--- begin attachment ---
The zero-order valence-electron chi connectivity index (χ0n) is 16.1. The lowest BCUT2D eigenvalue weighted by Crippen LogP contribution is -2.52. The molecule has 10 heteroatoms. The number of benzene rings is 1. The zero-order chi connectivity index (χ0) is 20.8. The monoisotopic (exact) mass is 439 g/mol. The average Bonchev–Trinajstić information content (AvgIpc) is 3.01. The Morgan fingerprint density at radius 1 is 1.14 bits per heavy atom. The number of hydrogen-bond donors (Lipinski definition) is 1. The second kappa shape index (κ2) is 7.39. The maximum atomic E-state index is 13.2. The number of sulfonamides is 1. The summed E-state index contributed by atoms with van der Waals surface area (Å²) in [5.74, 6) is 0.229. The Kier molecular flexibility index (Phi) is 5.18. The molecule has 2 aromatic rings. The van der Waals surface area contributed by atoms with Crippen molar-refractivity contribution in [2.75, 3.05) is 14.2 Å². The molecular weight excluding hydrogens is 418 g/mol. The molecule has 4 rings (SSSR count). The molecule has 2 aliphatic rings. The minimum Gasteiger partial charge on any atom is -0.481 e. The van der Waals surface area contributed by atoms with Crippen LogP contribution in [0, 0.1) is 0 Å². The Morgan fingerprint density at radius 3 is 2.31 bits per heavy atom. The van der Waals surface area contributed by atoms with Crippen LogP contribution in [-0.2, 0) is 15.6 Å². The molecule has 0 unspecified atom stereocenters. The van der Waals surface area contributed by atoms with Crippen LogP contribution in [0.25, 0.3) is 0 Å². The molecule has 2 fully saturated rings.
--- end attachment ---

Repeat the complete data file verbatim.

The zero-order valence-electron chi connectivity index (χ0n) is 16.1. The lowest BCUT2D eigenvalue weighted by Crippen LogP contribution is -2.52. The molecule has 10 heteroatoms. The number of benzene rings is 1. The zero-order chi connectivity index (χ0) is 20.8. The monoisotopic (exact) mass is 439 g/mol. The average Bonchev–Trinajstić information content (AvgIpc) is 3.01. The Morgan fingerprint density at radius 1 is 1.14 bits per heavy atom. The number of hydrogen-bond donors (Lipinski definition) is 1. The second kappa shape index (κ2) is 7.39. The maximum atomic E-state index is 13.2. The number of sulfonamides is 1. The summed E-state index contributed by atoms with van der Waals surface area (Å²) in [5.74, 6) is 0.229. The Kier molecular flexibility index (Phi) is 5.18. The molecule has 2 aromatic rings. The van der Waals surface area contributed by atoms with Crippen molar-refractivity contribution in [2.75, 3.05) is 14.2 Å². The molecular weight excluding hydrogens is 418 g/mol. The molecule has 4 rings (SSSR count). The molecule has 2 aliphatic rings. The minimum Gasteiger partial charge on any atom is -0.481 e. The van der Waals surface area contributed by atoms with Crippen LogP contribution in [0, 0.1) is 0 Å². The Morgan fingerprint density at radius 3 is 2.31 bits per heavy atom. The van der Waals surface area contributed by atoms with Crippen LogP contribution in [-0.2, 0) is 15.6 Å². The molecule has 0 unspecified atom stereocenters. The van der Waals surface area contributed by atoms with Crippen LogP contribution in [0.25, 0.3) is 0 Å². The molecule has 2 fully saturated rings.